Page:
I know this sounds a bit stupid, but I really enjoy taking pictures...when I have time to take pictures. This is a hobby -- and I have least two others -- and it's really if anything quite a self indulgent one. How do you make the time to get better?

At the moment, the weather outside is frightful -- it's raining, humid, and I live in the middle of a suburban street where it's hard (but not impossible) to find beauty in many things.

This is a dumb question, but how do you motivate yourself to get out there, and get better?
I just spent a weeks pay on a new lens. I always find that is as good a motivator as anything to get my butt off the couch.
Seriously, though, when I'm in a photo funk I have to force it a bit.
My problem is that I just know that at the end of the day, I'm going to have to sit in front of a computer and process files, which is not something I especially like doing.

07-29-2018, 06:35 PM   #23
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I've always been an outdoors/nature enthusiast but with going to gradschool for a number of years and then getting married/having a kid, I found myself not spending a lot of time outdoors hiking etc. So I figured if I spent money on a nice camera it would sort of motivate me a bit more to get outside to use it; so the photography hobby and my love of the outdoors and wildlife feed off each other so to speak.
07-29-2018, 07:14 PM   #24

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I look at photographs I admire and think: I want to do something even better than that.
07-29-2018, 07:23 PM - 1 Like   #25
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Find beauty in everyday things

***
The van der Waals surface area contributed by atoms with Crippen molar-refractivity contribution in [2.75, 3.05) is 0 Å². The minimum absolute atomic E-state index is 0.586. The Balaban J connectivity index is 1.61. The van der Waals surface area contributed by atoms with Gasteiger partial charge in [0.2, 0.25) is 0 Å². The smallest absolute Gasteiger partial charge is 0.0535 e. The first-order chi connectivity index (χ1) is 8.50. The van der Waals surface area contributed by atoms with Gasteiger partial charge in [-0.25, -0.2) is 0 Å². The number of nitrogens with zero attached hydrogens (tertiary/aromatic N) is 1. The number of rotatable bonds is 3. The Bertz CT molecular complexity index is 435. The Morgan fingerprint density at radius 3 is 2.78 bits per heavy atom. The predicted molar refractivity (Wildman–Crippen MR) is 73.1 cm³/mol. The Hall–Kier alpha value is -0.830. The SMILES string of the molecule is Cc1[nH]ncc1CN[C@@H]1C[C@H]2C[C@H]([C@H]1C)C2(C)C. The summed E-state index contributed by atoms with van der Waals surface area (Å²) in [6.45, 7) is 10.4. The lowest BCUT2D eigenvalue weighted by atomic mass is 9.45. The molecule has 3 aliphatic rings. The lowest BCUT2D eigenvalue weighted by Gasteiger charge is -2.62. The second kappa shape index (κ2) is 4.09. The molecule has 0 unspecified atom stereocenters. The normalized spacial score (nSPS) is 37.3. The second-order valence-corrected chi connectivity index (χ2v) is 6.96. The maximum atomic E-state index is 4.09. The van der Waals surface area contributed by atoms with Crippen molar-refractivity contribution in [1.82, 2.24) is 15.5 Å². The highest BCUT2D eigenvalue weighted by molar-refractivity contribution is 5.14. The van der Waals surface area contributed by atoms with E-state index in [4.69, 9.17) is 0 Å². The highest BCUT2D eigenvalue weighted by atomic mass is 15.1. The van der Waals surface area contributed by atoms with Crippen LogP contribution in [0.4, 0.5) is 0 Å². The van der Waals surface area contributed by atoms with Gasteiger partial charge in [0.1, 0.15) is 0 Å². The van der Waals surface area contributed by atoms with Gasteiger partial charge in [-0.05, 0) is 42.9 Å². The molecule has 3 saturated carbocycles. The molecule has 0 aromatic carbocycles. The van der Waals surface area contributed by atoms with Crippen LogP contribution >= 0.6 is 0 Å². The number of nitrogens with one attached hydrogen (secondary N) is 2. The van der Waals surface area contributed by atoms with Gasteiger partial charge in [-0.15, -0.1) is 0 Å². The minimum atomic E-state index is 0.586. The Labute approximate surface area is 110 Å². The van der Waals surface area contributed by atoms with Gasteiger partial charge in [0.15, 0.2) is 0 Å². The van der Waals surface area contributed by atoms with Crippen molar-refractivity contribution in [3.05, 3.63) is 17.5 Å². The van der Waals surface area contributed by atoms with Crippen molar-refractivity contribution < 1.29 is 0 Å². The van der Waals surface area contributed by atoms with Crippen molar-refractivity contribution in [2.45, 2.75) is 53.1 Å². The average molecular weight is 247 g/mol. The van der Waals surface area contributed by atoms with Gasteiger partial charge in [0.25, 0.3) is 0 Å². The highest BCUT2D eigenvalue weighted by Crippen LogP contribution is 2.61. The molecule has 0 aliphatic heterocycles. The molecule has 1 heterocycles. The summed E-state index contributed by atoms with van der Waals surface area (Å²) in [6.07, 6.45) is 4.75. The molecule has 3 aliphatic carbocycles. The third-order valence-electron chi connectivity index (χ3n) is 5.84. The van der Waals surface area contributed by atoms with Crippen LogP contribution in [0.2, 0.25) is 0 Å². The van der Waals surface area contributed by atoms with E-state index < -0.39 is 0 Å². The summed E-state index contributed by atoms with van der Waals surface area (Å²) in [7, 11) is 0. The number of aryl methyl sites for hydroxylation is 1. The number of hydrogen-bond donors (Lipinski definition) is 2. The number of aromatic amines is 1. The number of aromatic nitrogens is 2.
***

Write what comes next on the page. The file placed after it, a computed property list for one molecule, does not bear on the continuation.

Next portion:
07-29-2018, 07:43 PM   #26
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My favorite suggestion made in this thread thus far is to take a camera along wherever one is going. But for me mostly it's been to experiment with techniques, lenses, subjects, processing, focal lengths, lighting . . . I get a lot of things to try from this site.
07-30-2018, 03:40 PM   #27
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I do a bit of reading, but what motivates me most is when I'm personally not happy with a shot of mine...then i spent quite some thoughts on "what should i change?"...this is one of the nice things for me about digital- nowadays i can always check the exif afterwards...
07-30-2018, 06:09 PM   #28
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I have discovered another trick to get me motivated, I just go through all my old shots in lightroom. Along with discovering images I didn't like back then but now found some overlooked gems, I have also discovered some shots that make me think to myself that I can do better than that. I then make it my mission to get out there and recreate those shots, bit this time I'm armed with tons more knowledge then I had back then
07-30-2018, 07:07 PM   #29
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If you can, take the camera everywhere, I agree. The DA Limiteds are good for making the camera compact. A few other older lenses are fairly small - the 18-50 kit, F 35-70, F28/2.8, DA 35/2.4, even the M135/3/5. If you don't have the camera, you have to be aware of photos that you might take later. Just look at the world as if you had a camera, all of the time. Then you'll have a lot of photos to take later.
07-31-2018, 03:23 PM   #30
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Do your photos have an end use or purpose? Having an end goal is always a motivator for me, be it a small display on a public art wall, or a topic for a talk, or just a photo book for myself.

Do you combine photography with any other hobbies you enjoy? It can go hand in hand with many things, and the motivation for photography can come from another direction.

I make it a point to not carry a camera with me at all times. I find this eases the pressure of having to come back from every thing I do with some kind of photo and this freedom often brings a deluge of ideas. I do keep a notebook on hand to jot down photography ideas as they come to me, often including detailed lighting sketches or other plans. When I'm feeling "blah" about picking up the camera and I have free time, I take a look in my idea book and I usually find something to shoot.